Dan Janison Melville. N.Y. Tuesday January 26, 2010. Daniel Janison,

Dan Janison has been a reporter at Newsday since 1997.

Six months and a political lifetime ago, presidential candidate Donald Trump launched his famous public attack on U.S. District Judge Gonzalo Curiel.

“He’s a Mexican,” Trump said of the Indiana-born judge. “We’re building a wall between here and Mexico.” And so, Trump said, Curiel “is giving us very unfair rulings” in a civil fraud case against his defunct Trump University.

In one of his many campaign statements that went unexplained, Trump added at a rally: “Wouldn’t that be wild — if I am president and come back and do a civil case?”

The litigation then before Curiel has since been settled.

Now Trump gets to nominate judges to the federal bench.

And the 45th president will get more than his share of picks. As The Washington Post reported Monday, Trump will have more than 100 court slots to fill — in addition to the Supreme Court vacancy caused by Antonin Scalia’s death.

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A number of those lower-court openings piled up because the Republican-controlled Senate and President Barack Obama couldn’t agree on candidate confirmations. With Trump taking over, Senate Majority Leader Mitch McConnell (R-Kentucky) gets to consider nominees who pass a conservative litmus test.

Trump is known to rely on family members for advice. He has a well-known sister, Maryanne Trump Barry, who is a senior judge on the U.S. Court of Appeals.

President Ronald Reagan nominated Barry for U.S. District Court in New Jersey in 1983. President Bill Clinton promoted her to the Third Circuit Court of Appeals in 1999.

Notably, a decision of hers in 2000 drew fire from anti-abortion activists. The ruling struck down a New Jersey law against late-term abortions.

She even issued a blistering opinion in the case targeting lawmakers who drafted the controversial measure.

“Indeed, we, as was the District Court, are left to wonder whether the drafters chose a path of deliberate ambiguity, coupled with public outrage based largely on misinformation, in an attempt to proscribe legitimate abortion practices,” Barry stated.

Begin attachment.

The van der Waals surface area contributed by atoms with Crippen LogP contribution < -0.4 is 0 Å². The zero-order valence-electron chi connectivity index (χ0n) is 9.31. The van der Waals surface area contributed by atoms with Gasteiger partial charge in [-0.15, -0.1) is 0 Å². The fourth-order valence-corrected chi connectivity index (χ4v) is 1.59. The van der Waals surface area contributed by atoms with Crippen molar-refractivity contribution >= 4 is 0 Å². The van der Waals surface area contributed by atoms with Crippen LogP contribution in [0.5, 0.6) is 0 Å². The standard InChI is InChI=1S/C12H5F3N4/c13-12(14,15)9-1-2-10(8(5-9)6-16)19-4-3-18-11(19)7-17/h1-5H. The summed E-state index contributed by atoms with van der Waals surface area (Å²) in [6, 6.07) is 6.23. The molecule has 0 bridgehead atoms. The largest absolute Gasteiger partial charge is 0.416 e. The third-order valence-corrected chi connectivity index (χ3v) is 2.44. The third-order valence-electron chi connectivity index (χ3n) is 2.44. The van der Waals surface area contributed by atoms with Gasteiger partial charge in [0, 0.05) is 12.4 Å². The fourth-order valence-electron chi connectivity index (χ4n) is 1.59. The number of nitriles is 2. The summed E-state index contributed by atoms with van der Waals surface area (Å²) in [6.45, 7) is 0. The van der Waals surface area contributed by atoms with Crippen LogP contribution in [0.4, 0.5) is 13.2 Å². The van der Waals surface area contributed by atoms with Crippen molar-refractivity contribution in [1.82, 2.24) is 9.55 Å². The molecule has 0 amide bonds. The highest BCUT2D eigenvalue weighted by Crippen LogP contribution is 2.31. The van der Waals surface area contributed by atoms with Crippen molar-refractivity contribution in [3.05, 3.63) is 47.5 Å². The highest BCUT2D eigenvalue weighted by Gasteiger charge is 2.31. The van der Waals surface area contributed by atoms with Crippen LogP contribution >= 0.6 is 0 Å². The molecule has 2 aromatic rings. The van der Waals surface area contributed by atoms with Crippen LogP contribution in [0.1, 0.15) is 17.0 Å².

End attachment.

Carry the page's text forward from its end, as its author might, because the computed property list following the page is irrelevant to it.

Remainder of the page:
The Justice Department under Trump, of course, includes U.S. attorneys. Late last month the president-elect and his nominee for attorney general, Sen. Jeff Sessions, got Manhattan U.S. Attorney Preet Bharara to agree to stay in his post.

Keeping Bharara has its ironies.

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For one, the prosecutor came to the coveted position in 2009 from the office of Sen. Chuck Schumer — who’s soon to be his house’s Democratic minority leader.

Bharara was Schumer’s top aide on the Judiciary Committee. There, he played a key role in investigating a scandal over the Bush administration’s 2006 politically driven dismissals of U.S. attorneys.

Bharara also brought the case that convicted and imprisoned New York’s most powerful Republican — ex-Senate Majority Leader Dean Skelos of Rockville Centre.

But the targets have been from both parties. A Bharara corruption case also ended the career of Democratic Assembly Speaker Sheldon Silver.

Currently, his office is overseeing cases or investigations involving the administrations of Gov. Andrew M. Cuomo and Mayor Bill de Blasio.

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In Washington, the upcoming judgeship nominations leave a bitter taste for Democrats and a sense of opportunity for Republicans.

McConnell (R-Kentucky) can be expected to smooth the way for Trump appointees. Meanwhile Eric Schultz, an Obama spokesman, said GOP delays until now “have been shameful and will forever leave a stain on the United States Senate.”

Luckily, perhaps, for Curiel, the former arbiter in that Trump University case, federal judgeships are lifetime appointments. Nominated by Obama, he was confirmed in 2012 — which means the new president can’t retaliate by removing him. Still, Trump and his aides will be deciding who is proposed for promotions in the court system.